What is Palliative Care?
Palliative care is specialized medical care for people with serious illnesses. This type of care is focused on providing patients with relief from the symptoms, pain and stress of a serious illness - whatever the diagnosis.
The goal is to improve quality of life for both the patient and the family. Palliative care is provided by a team of doctors, nurses and other specialists who work with a patient's health care team to provide an extra layer of support. Palliative care is appropriate at any age and at any stage in a serious illness, and can be provided together with curative treatments, such as chemotherapy, radiation and surgery.
How does palliative care differ from hospice care?
Palliative Care is not hospice care. Palliative care is intended for people with complex illnesses that are seeking aggressive, curative medical treatment but need additional support, symptom management and chronic disease education. Hospice care is a benefit available to patients with a terminal diagnosis and a life expectancy of 6 months or less that no longer want or qualify for curative medical treatment.
Who can receive palliative care?
• Patients with advanced/chronic illness who have difficulty managing symptoms.
• Individuals whose quality of life is compromised by their illness or treatments.
• A person living with an illness such as, but not limited to, cancer, heart, lung, liver or renal disease; neurological diseases such as stroke or ALS/Lou Gehrig’s disease; multiple sclerosis; or dementia.
• An individual who has frequent re-hospitalizations or emergency department visits.
What are the benefits of palliative care?
The goal of palliative care is to improve the patient’s quality of life by providing aggressive pain and symptom management, counseling and coordination of care. The palliative care team may also assist the patient and family with decision-making by exploring their goals, wishes and treatment options, as well as determining prognosis and promoting communication within the family and with the health care team.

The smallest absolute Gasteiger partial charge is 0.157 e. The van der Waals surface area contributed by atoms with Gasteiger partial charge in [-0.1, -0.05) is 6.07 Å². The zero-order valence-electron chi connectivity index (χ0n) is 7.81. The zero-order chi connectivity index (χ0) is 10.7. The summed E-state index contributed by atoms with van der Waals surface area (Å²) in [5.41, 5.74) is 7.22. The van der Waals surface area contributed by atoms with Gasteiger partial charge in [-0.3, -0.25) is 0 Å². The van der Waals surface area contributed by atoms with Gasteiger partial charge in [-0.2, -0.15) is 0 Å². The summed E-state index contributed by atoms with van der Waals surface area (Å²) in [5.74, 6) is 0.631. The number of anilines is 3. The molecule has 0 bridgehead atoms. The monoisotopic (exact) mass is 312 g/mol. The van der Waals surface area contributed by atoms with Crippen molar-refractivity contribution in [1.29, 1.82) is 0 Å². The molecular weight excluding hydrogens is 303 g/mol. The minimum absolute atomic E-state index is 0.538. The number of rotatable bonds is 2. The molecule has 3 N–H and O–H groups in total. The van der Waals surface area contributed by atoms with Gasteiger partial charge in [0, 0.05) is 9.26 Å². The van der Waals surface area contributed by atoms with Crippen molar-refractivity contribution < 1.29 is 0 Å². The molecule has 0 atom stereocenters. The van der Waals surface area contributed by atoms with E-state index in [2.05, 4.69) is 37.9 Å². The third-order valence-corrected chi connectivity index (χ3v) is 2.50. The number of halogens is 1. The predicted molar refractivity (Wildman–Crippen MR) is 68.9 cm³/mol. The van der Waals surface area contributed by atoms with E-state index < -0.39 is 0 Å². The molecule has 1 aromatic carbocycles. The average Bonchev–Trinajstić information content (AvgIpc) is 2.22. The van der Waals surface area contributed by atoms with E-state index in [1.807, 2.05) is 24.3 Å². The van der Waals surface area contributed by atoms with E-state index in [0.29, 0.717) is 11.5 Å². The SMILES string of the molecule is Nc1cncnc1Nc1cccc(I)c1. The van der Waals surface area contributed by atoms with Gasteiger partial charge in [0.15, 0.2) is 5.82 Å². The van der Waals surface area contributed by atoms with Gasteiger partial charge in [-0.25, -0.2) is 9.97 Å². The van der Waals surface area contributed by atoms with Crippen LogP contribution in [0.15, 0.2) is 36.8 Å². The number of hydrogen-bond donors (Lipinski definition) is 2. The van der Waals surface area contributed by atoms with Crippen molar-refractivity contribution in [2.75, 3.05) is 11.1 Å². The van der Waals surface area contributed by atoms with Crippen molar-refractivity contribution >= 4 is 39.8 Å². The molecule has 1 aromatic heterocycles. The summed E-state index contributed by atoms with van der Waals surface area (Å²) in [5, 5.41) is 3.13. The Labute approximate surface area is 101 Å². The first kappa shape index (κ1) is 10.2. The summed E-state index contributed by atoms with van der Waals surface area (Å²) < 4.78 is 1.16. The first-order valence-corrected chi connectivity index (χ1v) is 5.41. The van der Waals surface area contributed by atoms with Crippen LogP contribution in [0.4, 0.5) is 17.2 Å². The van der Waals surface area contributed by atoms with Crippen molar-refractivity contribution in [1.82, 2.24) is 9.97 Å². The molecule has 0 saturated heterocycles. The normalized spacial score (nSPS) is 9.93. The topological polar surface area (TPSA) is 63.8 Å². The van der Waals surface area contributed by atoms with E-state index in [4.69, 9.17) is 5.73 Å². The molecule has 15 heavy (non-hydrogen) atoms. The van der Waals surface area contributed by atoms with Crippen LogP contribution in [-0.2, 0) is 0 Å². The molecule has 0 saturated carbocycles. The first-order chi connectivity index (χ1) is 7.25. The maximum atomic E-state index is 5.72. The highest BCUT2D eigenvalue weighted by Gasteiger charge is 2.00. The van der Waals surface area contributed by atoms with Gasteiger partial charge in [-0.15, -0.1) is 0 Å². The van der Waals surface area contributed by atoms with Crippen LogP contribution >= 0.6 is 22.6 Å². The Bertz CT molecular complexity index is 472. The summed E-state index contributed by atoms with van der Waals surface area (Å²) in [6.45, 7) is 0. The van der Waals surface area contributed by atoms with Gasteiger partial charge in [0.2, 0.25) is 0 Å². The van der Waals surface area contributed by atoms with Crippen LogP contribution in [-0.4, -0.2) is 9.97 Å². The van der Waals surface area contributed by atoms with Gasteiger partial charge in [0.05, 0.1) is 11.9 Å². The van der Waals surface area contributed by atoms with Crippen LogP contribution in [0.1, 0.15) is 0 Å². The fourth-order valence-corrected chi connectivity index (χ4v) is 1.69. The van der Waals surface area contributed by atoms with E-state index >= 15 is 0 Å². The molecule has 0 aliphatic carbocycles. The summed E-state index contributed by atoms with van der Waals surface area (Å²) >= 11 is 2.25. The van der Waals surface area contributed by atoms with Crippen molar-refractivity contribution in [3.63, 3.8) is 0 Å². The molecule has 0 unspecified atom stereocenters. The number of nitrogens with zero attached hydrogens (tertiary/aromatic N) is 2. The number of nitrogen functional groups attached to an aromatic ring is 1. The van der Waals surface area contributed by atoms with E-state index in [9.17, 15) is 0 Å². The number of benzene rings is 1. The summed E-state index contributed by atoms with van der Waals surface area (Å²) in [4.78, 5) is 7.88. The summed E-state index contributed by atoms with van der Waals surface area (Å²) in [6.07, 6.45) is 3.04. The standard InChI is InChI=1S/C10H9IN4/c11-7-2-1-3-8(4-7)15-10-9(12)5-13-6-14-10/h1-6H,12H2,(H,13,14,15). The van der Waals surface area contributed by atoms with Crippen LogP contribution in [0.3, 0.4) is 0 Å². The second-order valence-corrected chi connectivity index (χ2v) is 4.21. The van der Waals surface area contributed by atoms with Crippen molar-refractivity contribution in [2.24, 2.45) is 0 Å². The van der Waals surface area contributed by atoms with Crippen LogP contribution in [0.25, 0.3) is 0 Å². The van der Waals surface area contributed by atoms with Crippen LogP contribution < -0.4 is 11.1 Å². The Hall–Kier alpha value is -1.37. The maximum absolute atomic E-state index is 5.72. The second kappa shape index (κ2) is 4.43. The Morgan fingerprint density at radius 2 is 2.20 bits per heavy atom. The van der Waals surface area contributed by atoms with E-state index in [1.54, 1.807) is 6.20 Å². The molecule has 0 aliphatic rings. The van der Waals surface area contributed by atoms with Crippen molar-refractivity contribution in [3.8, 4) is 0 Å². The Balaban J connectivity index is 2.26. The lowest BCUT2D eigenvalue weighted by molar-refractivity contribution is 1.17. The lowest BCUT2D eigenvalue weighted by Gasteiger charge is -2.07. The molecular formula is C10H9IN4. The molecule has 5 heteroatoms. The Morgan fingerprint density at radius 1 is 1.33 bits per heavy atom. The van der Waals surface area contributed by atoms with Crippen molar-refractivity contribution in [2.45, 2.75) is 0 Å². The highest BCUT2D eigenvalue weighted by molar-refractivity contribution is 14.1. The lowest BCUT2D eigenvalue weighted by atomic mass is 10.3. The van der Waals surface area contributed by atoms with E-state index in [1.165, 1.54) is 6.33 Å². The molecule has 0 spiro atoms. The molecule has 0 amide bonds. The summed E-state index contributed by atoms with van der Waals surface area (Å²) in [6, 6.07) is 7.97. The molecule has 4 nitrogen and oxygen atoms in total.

Expert treatment of symptoms:
• Problems with breathing
• Problems with appetite
• Difficulty sleeping
Guidance and support:
• Exploration of goals and wishes regarding medical care
• Assistance with advance care planning and directives
• Help with understanding medications and treatments
What is a palliative care consultation?
To ensure palliative care is right for you or a family member, we can work with you every step of the way in your healthcare journey.
Inpatient Palliative Care
• Patients admitted to Akron General Medical Center may be eligible for a consultation by our inpatient team with a physician order. Board certified physicians, Advanced Practice Registered Nurses and Pharmacists work as a team to evaluate, provide symptom management and help coordinate care based upon a patient’s goals.
Palliative Care in the Community
• Consultation services are provided through Akron General Visiting Nurse Service by Advanced Practice Registered Nurses and Registered Nurses with specialty training in palliative care. They work closely with the patient’s physician and/or other members of the healthcare team to evaluate, provide symptom management and help coordinate care based upon a patient’s goals.
How is palliative care covered?
Visits from the palliative care team are billed directly to most private and government insurance plans, including Medicare Part B.
How do I initiate a palliative care consultation?
We are here to answer all of your questions and to help direct you to the services you need. You or your loved one can request a consult with the palliative care team. Simply ask your doctor or nurse to make the call.
For more information, please call Inpatient Palliative Services at 330-344-6114 or Outpatient Palliative Services at 330-745-1601.